– reiterates legal process of ICJ should be respected
Attorney General and Legal Affairs Minister Anil Nandlall on Thursday called on the Inter-Parliamentary Union (IPU) to condemn Venezuela’s baseless claims to Guyanese territory.
The government official did so while addressing the 147th IPU General Assembly, which is taking place under the theme “Parliamentary Action for Peace, Justice, and Strong Institutions” pursuant to Sustainable Development Goal 16 of the United Nations in Luanda, Angola.
“Much has been said about the war in Ukraine, the conflict in Gaza, and conflicts elsewhere. However, I wish to place on the record, a situation that is evolving in my country, Guyana. The Republic of Venezuela proposes to pass a referendum in that country on the 3rd of December, 2023, seeking to annex to Venezuela, more than two-thirds of Guyana’s sovereign territory.”
He said that this careless and illegal action was meant to support Venezuela’s illegitimate claim to the territory of Guyana—a dispute that was resolved by arbitration in 1899. According to him, Venezuela perseveres with this illegal conduct despite that this issue is pending between the two States at the International Court of Justice (ICJ) upon the direction of the UN Secretary-General.
Considering this, Nandlall added, “Actions like these not only undermine public institutions but engender conflicts and violate the very thematic fundamentals of this conference.”
In the circumstances, he called upon the IPU to condemn the actions of Venezuela and demand that Venezuela respect the legal process of the ICJ, stressing that “time is of the essence!”
Nandlall said that delegates from many countries have expressed their support for and solidarity with Guyana in respect of its border controversy with Venezuela and that efforts will be made to have these expressions of support formalised.
The Attorney General reasoned that the conference’s theme is highly appropriate for the modern world since international peace can only exist in an environment of justice. “Here, I speak of legal, social, and ecological justice,” he emphasised.
“Justice is guaranteed by the Rule of Law and it is strong institutions that ensure the maintenance of the Rule of Law. The alternative is anarchy, war and human degradation.”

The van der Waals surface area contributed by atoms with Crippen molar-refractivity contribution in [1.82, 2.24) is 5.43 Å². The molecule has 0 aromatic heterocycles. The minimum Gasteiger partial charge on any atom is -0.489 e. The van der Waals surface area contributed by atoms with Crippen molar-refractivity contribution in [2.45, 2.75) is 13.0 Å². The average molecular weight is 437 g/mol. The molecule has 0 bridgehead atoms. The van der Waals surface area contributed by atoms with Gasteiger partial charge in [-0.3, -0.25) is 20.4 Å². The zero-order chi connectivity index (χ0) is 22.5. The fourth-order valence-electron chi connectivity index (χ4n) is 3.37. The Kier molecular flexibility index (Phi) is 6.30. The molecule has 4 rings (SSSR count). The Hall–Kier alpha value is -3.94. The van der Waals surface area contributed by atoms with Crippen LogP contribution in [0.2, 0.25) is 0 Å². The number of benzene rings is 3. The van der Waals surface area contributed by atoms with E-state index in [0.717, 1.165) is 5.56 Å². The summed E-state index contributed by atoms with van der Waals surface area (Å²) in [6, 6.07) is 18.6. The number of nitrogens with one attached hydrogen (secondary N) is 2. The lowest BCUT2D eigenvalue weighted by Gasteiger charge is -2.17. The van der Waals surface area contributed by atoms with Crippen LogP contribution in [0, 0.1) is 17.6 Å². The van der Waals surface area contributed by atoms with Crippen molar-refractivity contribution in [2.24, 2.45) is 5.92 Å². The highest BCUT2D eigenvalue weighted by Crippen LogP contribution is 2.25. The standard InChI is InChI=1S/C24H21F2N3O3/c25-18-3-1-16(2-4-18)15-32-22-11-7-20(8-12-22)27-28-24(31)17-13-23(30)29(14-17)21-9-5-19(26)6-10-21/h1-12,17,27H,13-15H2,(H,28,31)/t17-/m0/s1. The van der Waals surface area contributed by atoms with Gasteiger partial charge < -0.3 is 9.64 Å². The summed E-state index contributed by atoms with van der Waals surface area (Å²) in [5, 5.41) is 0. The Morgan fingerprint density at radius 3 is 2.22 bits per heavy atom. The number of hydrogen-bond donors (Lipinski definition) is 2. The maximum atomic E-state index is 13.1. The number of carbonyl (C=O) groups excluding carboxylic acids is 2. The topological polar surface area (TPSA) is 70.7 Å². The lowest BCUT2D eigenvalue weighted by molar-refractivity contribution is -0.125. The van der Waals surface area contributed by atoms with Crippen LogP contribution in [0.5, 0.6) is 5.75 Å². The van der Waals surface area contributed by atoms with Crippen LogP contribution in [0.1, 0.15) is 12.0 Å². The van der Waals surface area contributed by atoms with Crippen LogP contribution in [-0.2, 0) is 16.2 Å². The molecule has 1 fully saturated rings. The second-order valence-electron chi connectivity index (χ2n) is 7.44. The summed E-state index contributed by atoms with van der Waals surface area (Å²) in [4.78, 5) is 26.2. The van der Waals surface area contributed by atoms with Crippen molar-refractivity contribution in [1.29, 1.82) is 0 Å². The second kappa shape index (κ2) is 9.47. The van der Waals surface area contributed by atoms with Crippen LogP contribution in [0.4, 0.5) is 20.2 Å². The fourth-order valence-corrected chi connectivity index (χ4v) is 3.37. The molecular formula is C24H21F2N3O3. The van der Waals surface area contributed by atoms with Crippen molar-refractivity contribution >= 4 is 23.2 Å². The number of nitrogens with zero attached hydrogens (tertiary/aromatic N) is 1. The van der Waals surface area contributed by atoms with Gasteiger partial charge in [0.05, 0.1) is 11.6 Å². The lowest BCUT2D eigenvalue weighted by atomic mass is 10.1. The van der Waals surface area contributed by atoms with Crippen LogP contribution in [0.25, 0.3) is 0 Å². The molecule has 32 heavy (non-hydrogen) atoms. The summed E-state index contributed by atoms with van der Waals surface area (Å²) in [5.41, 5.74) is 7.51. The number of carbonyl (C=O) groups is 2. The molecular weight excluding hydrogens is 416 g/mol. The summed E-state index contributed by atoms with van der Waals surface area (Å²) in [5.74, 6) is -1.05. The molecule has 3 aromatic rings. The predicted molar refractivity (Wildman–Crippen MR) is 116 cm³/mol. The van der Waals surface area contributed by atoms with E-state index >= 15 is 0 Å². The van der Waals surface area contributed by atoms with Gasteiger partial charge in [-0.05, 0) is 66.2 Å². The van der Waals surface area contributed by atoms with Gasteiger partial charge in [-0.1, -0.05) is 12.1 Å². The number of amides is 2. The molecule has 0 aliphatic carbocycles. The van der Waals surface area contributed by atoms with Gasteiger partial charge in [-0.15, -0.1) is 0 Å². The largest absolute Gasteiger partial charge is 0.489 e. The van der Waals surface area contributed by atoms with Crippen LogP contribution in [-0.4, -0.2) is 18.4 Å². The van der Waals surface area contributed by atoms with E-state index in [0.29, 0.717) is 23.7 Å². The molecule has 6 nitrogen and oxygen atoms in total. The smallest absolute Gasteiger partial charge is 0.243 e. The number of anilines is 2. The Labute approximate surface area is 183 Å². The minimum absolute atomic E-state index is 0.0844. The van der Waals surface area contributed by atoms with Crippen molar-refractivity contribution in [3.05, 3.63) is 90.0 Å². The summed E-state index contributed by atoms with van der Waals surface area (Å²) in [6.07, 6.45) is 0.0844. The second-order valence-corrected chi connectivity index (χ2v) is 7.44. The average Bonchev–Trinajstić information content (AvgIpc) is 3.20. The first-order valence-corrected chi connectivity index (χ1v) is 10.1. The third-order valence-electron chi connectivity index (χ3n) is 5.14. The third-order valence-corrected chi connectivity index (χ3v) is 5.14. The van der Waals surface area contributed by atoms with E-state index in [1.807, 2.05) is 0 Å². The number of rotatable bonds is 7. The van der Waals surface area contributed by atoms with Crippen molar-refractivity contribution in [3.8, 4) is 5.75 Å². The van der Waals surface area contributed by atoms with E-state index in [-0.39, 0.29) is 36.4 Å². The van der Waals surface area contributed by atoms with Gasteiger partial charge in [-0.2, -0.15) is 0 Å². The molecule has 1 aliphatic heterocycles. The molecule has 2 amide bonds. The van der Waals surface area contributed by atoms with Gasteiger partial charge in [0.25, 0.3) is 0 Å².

At the national level, he noted, a strong legal framework, transparent and accountable governance, vibrant democratic institutions, a robust Parliament, an independent judicial system, and, at the global level, compliance with International Law and conventions – all concatenate as guardians of the Rule of Law and justice which are essential for universal human progress and social advancement.
“Nationally and internationally, public institutions must be adequately resourced, and those who man them must discharge their functions faithfully and fearlessly. It is only then that they will be able to attract and enjoy public trust and confidence. It is for this reason that we must ensure that those who are elected to form governments, sit in Parliament, and appointed to act in public institutions do so by processes that are lawful, democratic, and transparent,” Nandlall added.
Those who attempt to corrupt and pervert these processes are enemies of human progress and must be dealt with as condignly as possible, he added.
If these basic but fundamental requirements are met, the Senior Counsel said that these institutions shall ensure and guarantee respect for human rights and freedoms and will swiftly resolve disputes in accordance with law and fundamental justice.
“In short, they will secure the rule of law and deliver human progress. Nationally, the Government and Parliament alike must also ensure access to justice. Justice must not only be available to the rich and the powerful but must be equally available to the poor and the indigent. States must therefore strive not only to ensure the availability of institutions of justice far and wide but must also strive to ensure that citizens have the means to access these institutions. The justice system itself must not be cumbersome but simple to engage.”
Nandlall continued, “It must not be a cloistered virtue, but must suffer the scrutiny and fair criticism of the ordinary man. Globally, national States must comply with International Law, Agreements and Conventions, and must be bound by decisions and processes of international organisations such as the United Nations (UN) and the International Court of Justice (ICJ).”
The IPU is one of the oldest and largest associations of Parliaments in the world. It comprises 180 Parliaments across the globe. The Bahamas was accepted as the 180th member of the Union at the 147th meeting of the Assembly currently taking place.